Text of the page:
The Cubs had several poor years following their National League pennant in 1945 and lost 90 or more games in three of the four years from 1948-51. The 1951 season had also been noted for an extremely poor trade that sent Andy Pafko to the Dodgers. Not only was Pafko productive, he was also popular, and the players acquired were neither.
So not much was expected from the 1952 Cubs.
But they got off to a very good start. Entering a Memorial Day doubleheader at Wrigley Field against the Reds they were 21-16. They trailed the high-flying first-place Dodgers by 6½ games, but there was hope in the hearts of Cubs fans.
The Cubs won the first game of the doubleheader 7-6 on a walkoff single by Hank Sauer, who would go on to be named N.L. MVP that year.
Bob Rush, in his fifth year with the team, would take the mound for Game 2.
The offense did their part, pounding out 15 hits in an 11-0 win, but Rush’s performance was probably the bigger story of the game.
Rush retired the first 20 Reds before Grady Hatton doubled with two out in the seventh. A bunt single by Eddie Pellagrini was the only other hit and baserunner for Cincinnati, and he was erased on a double play, so Rush faced just 28 hitters, one over the minimum. It was his third consecutive complete-game shutout and he had a scoreless streak of 29 innings after, which he extended to 32 in his next outing.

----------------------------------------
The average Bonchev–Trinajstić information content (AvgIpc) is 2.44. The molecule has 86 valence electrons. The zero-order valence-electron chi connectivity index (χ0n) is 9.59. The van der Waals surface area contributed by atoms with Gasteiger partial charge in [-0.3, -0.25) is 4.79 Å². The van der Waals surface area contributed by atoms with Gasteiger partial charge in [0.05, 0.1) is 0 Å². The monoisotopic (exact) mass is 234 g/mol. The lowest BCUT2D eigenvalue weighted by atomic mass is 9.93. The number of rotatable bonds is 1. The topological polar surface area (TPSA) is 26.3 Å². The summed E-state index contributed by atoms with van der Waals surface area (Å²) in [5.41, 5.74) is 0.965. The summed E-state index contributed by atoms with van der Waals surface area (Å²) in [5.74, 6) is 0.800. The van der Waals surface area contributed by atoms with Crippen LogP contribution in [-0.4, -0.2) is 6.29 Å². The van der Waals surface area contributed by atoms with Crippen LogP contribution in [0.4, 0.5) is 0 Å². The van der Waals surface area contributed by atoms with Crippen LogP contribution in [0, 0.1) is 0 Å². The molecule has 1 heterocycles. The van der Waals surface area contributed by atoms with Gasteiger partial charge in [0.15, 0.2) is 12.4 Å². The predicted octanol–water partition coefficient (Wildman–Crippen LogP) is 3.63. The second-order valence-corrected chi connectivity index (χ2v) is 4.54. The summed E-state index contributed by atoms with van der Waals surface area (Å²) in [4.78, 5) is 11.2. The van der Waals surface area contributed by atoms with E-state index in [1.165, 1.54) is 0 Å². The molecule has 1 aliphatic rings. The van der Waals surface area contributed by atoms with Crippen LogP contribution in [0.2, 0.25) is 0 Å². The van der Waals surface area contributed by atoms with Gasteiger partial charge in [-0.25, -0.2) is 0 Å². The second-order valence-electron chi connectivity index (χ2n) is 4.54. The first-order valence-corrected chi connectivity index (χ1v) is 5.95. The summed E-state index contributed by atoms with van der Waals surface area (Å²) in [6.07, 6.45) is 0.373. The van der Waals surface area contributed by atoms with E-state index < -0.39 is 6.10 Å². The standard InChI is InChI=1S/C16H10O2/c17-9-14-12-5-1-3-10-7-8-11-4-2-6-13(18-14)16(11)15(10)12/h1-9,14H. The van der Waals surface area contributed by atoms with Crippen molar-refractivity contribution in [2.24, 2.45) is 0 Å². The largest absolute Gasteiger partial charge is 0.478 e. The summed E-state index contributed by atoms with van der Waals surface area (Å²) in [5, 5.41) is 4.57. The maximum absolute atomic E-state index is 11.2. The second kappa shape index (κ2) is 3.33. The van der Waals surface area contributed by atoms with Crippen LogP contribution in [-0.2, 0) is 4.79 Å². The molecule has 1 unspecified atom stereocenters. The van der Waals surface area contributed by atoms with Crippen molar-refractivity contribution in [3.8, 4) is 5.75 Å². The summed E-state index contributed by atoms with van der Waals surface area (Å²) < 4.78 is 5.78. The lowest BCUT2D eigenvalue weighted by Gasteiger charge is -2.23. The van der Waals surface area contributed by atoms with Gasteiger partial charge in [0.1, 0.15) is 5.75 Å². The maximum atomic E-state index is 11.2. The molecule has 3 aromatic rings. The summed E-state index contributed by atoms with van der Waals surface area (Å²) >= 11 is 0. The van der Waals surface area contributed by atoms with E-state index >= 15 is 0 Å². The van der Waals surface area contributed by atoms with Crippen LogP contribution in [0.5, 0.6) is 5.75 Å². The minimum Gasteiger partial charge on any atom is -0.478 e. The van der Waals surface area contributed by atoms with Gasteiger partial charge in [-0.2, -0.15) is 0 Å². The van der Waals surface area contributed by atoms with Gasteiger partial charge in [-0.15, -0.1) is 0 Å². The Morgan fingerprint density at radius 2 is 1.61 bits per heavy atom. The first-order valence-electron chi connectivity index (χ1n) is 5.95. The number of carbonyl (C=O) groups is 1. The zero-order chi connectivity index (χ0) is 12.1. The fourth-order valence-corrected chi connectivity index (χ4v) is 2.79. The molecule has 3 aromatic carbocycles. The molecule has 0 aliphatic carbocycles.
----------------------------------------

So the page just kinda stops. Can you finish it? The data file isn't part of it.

The Tribune’s Irving Vaughan led the next-day recap this way:
Bob Rush, the Hoosier strong boy, put in a powerful bid yesterday for one of those rarities known as a perfect game, or a step below that, a no-hitter. He didn’t make either, but nevertheless he and his Cubs associates felt no pains after checking over the afternoon’s double header toil before 35,999 in Wrigley field.
They didn’t even write ‘em like that in the 1950s, but Vaughan had been writing baseball stories for the Tribune since he joined them at age 30 in 1919, so you can see the reason for the throwback prose. He retired in 1957; here’s a SABR bio of him, if you’re interested.
Bob Rush pitched for the Cubs from 1948-57; the Cubs gave up on him after he had a down year in ‘57 and traded him to the Braves for two miscellaneous players, Taylor Phillips and Sammy Taylor, neither of whom had much of an impact on the North Side. Meanwhile, Rush posted a solid 1.4 bWAR season for the Braves in 1958 (only two Cubs starters that year, Glen Hobbie and Dave Hillman, did better) and pitched for them in the World Series.
The 1952 Cubs, meanwhile, peaked at 34-19 in mid-June, but then went 34-54 to be a season-low five games under .500 on September 10. They then went 9-4 to finish the season at exactly .500, their only non-losing season from 1947-62.
Such was life for the Cubs through most of the 1950s. But Bob Rush posted 33.5 bWAR in his decade as a Cub, and on one holiday afternoon at Wrigley, pitched himself a gem with a 93 Game Score.